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Popovers are easier than you think

For some quick drama at the dinner table, you can’t beat popovers.  When these puffy, golden, odd-shaped orbs emerge from the oven you look like a genius in the kitchen! And they’re really very easy to make, once you have the right recipe, the right technique and the right pan from Nordic Ware.

When I first began making popovers, I did some research (I confess, sometimes that’s as much fun for me as the baking). I discovered that most recipes are very similar. After all, there are few ingredients – eggs, milk, butter, flour and salt are all that go into these beauties. But, there are very differing opinions on the technique to use to achieve the beautifully browned, TALL popovers that are the ideal.

I found recipes that insisted all ingredients, including eggs and milk, be warmed before mixing. Some insisted on super high heat ovens, that the popover pan be preheated, and still others that the pan be placed on a baking stone for preheating and then baking. Lots of that made sense because popovers get some of their “rise” from an initial blast of heat – the heat turns the moisture in the batter into steam and the popovers begin their expansion process. All the recipe writers agreed that letting the batter rest for 30 minutes or so before baking was a good idea. The gluten relaxes its tight hold and the batter can better stretch and expand, helping further with the rising process.  But, some of the recipe techniques looked incredibly time consuming or required special ingredients. I wanted simple so I kept researching.

Other reliable sources I checked agreed that resting time for the batter and high heat for part of the baking time were key but said the ingredients could be chilled or unchilled and that you could use regular all-purpose flour instead of bread flour. Now I was getting somewhere.

The last important bit of technique to know is to whisk your batter until it’s smooth before you let it rest. Since you are letting the batter rest, you don’t risk overdeveloping the gluten and you’ll get a lighter, airier texture. Let’s get started.



  • 2 large eggs
  • 1 cup milk
  • 1 cup all-purpose flour
  • 1/2 teaspoon salt
  • 1 tablespoon unsalted butter, melted
  • 1 tablespoon vegetable oil

Whisk the eggs and milk in a large bowl until well combined. Whisk the flour and salt in a medium bowl and add it to the egg mixture; stir with a wooden spoon or spatula just until the flour is incorporated—it will still be a little lumpy. Add the melted butter and whisk until the batter is bubbly and smooth, about 30 seconds. Let the batter rest at room temperature for 30 minutes.


While the batter is resting, measure 1/2 teaspoon vegetable oil into each cup of the popover pan. I’ll just say a word here about popover pans and why they are much preferred over muffin tins or ramekins. Their unique shape is what helps popovers rise so beautifully. Popover pans are narrow and deep – without much room to spread out, the batter has nowhere to go but up.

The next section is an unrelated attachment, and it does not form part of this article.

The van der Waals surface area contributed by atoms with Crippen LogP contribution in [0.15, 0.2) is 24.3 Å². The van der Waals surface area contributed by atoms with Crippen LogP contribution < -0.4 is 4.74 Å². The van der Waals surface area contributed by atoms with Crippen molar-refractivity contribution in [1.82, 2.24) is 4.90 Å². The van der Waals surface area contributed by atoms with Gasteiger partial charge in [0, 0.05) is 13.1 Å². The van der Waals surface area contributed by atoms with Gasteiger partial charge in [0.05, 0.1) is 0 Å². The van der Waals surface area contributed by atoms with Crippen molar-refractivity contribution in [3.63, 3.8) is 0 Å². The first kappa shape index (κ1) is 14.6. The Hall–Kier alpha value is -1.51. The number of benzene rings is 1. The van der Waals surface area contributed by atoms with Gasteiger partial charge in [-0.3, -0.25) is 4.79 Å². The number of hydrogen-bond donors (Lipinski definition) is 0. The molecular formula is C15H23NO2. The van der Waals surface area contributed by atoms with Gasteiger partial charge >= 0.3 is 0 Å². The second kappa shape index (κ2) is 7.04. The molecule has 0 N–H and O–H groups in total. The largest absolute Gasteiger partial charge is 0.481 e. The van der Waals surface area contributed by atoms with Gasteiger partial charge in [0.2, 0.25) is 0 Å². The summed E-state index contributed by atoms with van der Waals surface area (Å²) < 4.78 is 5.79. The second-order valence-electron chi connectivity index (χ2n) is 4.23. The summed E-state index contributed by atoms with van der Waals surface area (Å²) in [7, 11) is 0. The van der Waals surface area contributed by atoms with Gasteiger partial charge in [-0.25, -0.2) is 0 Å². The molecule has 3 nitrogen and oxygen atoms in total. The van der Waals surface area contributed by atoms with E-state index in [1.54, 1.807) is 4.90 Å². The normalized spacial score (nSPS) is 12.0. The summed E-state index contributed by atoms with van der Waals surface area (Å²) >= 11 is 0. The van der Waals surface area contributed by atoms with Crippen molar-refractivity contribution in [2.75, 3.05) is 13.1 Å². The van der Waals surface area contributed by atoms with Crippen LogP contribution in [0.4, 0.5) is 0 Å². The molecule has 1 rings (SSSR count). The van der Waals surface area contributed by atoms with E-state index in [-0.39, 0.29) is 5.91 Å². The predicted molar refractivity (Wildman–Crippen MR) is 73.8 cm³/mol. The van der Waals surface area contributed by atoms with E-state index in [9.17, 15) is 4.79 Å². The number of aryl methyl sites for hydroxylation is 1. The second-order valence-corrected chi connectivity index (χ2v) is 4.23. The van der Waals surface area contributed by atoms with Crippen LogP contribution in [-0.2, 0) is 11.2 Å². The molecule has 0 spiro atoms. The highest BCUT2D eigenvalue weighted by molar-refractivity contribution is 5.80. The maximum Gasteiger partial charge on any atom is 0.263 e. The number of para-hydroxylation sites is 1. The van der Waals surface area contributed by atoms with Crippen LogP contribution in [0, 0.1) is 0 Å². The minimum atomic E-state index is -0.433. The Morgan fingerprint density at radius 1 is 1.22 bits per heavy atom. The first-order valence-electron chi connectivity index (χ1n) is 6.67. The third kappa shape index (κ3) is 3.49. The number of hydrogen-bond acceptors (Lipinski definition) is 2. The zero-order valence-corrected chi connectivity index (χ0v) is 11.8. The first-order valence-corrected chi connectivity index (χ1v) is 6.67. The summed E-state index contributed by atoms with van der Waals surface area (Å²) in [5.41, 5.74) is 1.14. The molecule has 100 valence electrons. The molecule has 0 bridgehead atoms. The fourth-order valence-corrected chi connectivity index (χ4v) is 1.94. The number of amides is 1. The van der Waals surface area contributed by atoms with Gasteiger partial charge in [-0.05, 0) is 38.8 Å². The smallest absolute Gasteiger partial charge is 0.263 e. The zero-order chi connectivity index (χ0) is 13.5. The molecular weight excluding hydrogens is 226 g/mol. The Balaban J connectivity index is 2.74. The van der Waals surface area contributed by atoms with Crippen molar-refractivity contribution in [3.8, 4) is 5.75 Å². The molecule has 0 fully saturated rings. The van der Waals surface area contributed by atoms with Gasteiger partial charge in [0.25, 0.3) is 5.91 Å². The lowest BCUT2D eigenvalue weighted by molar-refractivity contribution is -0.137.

Adjust your oven rack to the lowest position, place the popover pan in the oven and heat it to 450 degrees.

After the batter has rested, transfer it into a 4-cup measuring cup or other container with a pouring spout (you will have about 2 cups batter). I skip that step because I whisk my batter in glass measuring bowl. Working quickly, remove the pan from the oven and distribute the batter evenly among the six cavities in the pan. Return the pan to the oven and bake it for 20 minutes. Don’t open the oven door – no peeking! Then lower the heat to 350 degrees and bake until the popovers (seen through your oven window) are golden brown all over, 15 to 18 minutes more.

Your popovers will come out of the oven high and mighty but don’t worry if they deflate after a few minutes. Toss the popovers out onto a wire rack or into a basket and serve immediately. If you like a drier popover, immediately pierce the top of the popovers with the tip of a sharp knife to release some of the steam.


I’ve had lots of fun with popover variations. I’ve made cinnamon breakfast popovers with vanilla, cinnamon and nutmeg added to the batter—the hot popovers are brushed with melted butter when they come out of the oven and sprinkled with cinnamon sugar. Those are delicious but I prefer the savory style. Sometimes I make them petite sized and fill them with chicken salad or leftover taco or Sloppy Joe meat.  I’ve made them with Gruyere cheese and caraway seeds and also with chili powder, cumin seed and Cheddar cheese added. Chopped scallions and Cheddar cheese are a good combination, too. For a weeknight dinner they are great with a nice salad. Serve them with flavored butters when you have them alongside a roast.

Speaking of roasts – I was thinking as I made these that popovers are a lot like their cousin Yorkshire pudding – just replace the vegetable oil in the bottom of the pans with 1/4 cup beef drippings from a pot roast and you’ve got individual Yorkshire puddings. And that got me thinking about savory bread puddings. I’m totally inspired to try making one – more to come on that with my next blog post!

I hope you give these a try soon.

P.S.  You can reheat leftover popovers (if you have any). Store them in a plastic bag and refrigerate them. When you want to reheat them, place them on a baking sheet in a 350 degree oven for 5 to 7 minutes. They may re-inflate a bit but don’t get your hopes up.